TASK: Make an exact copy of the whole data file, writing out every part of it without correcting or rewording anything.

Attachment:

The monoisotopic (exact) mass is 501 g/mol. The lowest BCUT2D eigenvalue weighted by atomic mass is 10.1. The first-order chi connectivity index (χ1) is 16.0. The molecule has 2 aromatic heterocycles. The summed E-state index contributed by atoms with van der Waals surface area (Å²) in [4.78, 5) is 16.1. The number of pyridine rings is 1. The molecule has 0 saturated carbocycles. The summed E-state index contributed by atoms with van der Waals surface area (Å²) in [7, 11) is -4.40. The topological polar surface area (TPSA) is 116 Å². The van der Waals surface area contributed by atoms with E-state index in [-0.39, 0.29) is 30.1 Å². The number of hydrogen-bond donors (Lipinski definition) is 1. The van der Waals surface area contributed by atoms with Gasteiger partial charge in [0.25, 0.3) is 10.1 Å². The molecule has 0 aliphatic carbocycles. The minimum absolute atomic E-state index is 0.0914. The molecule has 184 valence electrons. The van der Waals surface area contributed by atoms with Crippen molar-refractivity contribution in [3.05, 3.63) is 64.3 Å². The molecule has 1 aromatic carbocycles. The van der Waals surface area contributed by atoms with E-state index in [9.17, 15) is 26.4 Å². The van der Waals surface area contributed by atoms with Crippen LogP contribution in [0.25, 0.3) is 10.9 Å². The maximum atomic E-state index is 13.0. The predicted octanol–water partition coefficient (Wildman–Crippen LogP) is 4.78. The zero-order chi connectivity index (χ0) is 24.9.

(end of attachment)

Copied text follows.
The monoisotopic (exact) mass is 501 g/mol. The lowest BCUT2D eigenvalue weighted by atomic mass is 10.1. The first-order chi connectivity index (χ1) is 16.0. The molecule has 2 aromatic heterocycles. The summed E-state index contributed by atoms with van der Waals surface area (Å²) in [4.78, 5) is 16.1. The number of pyridine rings is 1. The molecule has 0 saturated carbocycles. The summed E-state index contributed by atoms with van der Waals surface area (Å²) in [7, 11) is -4.40. The topological polar surface area (TPSA) is 116 Å². The van der Waals surface area contributed by atoms with E-state index in [-0.39, 0.29) is 30.1 Å². The number of hydrogen-bond donors (Lipinski definition) is 1. The van der Waals surface area contributed by atoms with Gasteiger partial charge in [0.25, 0.3) is 10.1 Å². The molecule has 0 aliphatic carbocycles. The minimum absolute atomic E-state index is 0.0914. The molecule has 184 valence electrons. The van der Waals surface area contributed by atoms with Crippen molar-refractivity contribution in [3.05, 3.63) is 64.3 Å². The molecule has 1 aromatic carbocycles. The van der Waals surface area contributed by atoms with E-state index in [9.17, 15) is 26.4 Å². The van der Waals surface area contributed by atoms with Crippen LogP contribution in [0.25, 0.3) is 10.9 Å². The maximum atomic E-state index is 13.0. The predicted octanol–water partition coefficient (Wildman–Crippen LogP) is 4.78. The zero-order chi connectivity index (χ0) is 24.9.